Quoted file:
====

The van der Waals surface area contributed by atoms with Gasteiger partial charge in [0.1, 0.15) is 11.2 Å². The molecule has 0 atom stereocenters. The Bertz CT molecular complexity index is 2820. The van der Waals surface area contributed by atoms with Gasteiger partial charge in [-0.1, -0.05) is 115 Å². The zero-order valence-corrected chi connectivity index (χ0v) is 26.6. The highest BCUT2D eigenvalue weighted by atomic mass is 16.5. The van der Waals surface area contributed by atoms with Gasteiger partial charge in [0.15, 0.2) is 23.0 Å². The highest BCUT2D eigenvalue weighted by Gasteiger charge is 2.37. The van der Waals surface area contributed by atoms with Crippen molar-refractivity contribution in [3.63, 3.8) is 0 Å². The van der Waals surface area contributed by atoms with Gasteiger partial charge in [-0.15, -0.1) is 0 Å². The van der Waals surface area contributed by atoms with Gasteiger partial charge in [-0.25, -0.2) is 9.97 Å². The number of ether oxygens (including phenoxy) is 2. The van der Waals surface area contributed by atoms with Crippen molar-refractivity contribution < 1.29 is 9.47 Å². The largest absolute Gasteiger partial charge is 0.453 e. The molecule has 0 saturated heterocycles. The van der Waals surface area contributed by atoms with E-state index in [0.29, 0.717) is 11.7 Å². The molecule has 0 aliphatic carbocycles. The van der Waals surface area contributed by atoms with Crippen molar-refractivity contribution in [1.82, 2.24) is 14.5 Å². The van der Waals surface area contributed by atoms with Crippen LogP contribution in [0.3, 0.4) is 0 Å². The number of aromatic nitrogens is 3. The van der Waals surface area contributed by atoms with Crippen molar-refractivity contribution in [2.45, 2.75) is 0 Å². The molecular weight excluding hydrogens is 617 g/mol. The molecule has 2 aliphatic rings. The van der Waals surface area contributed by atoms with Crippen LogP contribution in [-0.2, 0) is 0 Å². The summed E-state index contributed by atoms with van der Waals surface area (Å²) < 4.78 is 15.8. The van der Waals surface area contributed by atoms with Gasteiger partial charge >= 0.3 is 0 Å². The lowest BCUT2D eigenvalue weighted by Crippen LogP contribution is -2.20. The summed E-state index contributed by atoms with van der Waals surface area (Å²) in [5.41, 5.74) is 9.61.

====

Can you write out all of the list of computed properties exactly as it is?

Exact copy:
The van der Waals surface area contributed by atoms with Gasteiger partial charge in [0.1, 0.15) is 11.2 Å². The molecule has 0 atom stereocenters. The Bertz CT molecular complexity index is 2820. The van der Waals surface area contributed by atoms with Gasteiger partial charge in [-0.1, -0.05) is 115 Å². The zero-order valence-corrected chi connectivity index (χ0v) is 26.6. The highest BCUT2D eigenvalue weighted by atomic mass is 16.5. The van der Waals surface area contributed by atoms with Gasteiger partial charge in [0.15, 0.2) is 23.0 Å². The highest BCUT2D eigenvalue weighted by Gasteiger charge is 2.37. The van der Waals surface area contributed by atoms with Crippen molar-refractivity contribution in [3.63, 3.8) is 0 Å². The van der Waals surface area contributed by atoms with Gasteiger partial charge in [-0.15, -0.1) is 0 Å². The van der Waals surface area contributed by atoms with Gasteiger partial charge in [-0.25, -0.2) is 9.97 Å². The number of ether oxygens (including phenoxy) is 2. The van der Waals surface area contributed by atoms with Crippen molar-refractivity contribution < 1.29 is 9.47 Å². The largest absolute Gasteiger partial charge is 0.453 e. The molecule has 0 saturated heterocycles. The van der Waals surface area contributed by atoms with E-state index in [0.29, 0.717) is 11.7 Å². The molecule has 0 aliphatic carbocycles. The van der Waals surface area contributed by atoms with Crippen molar-refractivity contribution in [1.82, 2.24) is 14.5 Å². The van der Waals surface area contributed by atoms with Crippen LogP contribution in [0.3, 0.4) is 0 Å². The number of aromatic nitrogens is 3. The van der Waals surface area contributed by atoms with Crippen molar-refractivity contribution in [2.45, 2.75) is 0 Å². The molecular weight excluding hydrogens is 617 g/mol. The molecule has 2 aliphatic rings. The van der Waals surface area contributed by atoms with Crippen LogP contribution in [-0.2, 0) is 0 Å². The summed E-state index contributed by atoms with van der Waals surface area (Å²) < 4.78 is 15.8. The van der Waals surface area contributed by atoms with Gasteiger partial charge >= 0.3 is 0 Å². The lowest BCUT2D eigenvalue weighted by Crippen LogP contribution is -2.20. The summed E-state index contributed by atoms with van der Waals surface area (Å²) in [5.41, 5.74) is 9.61.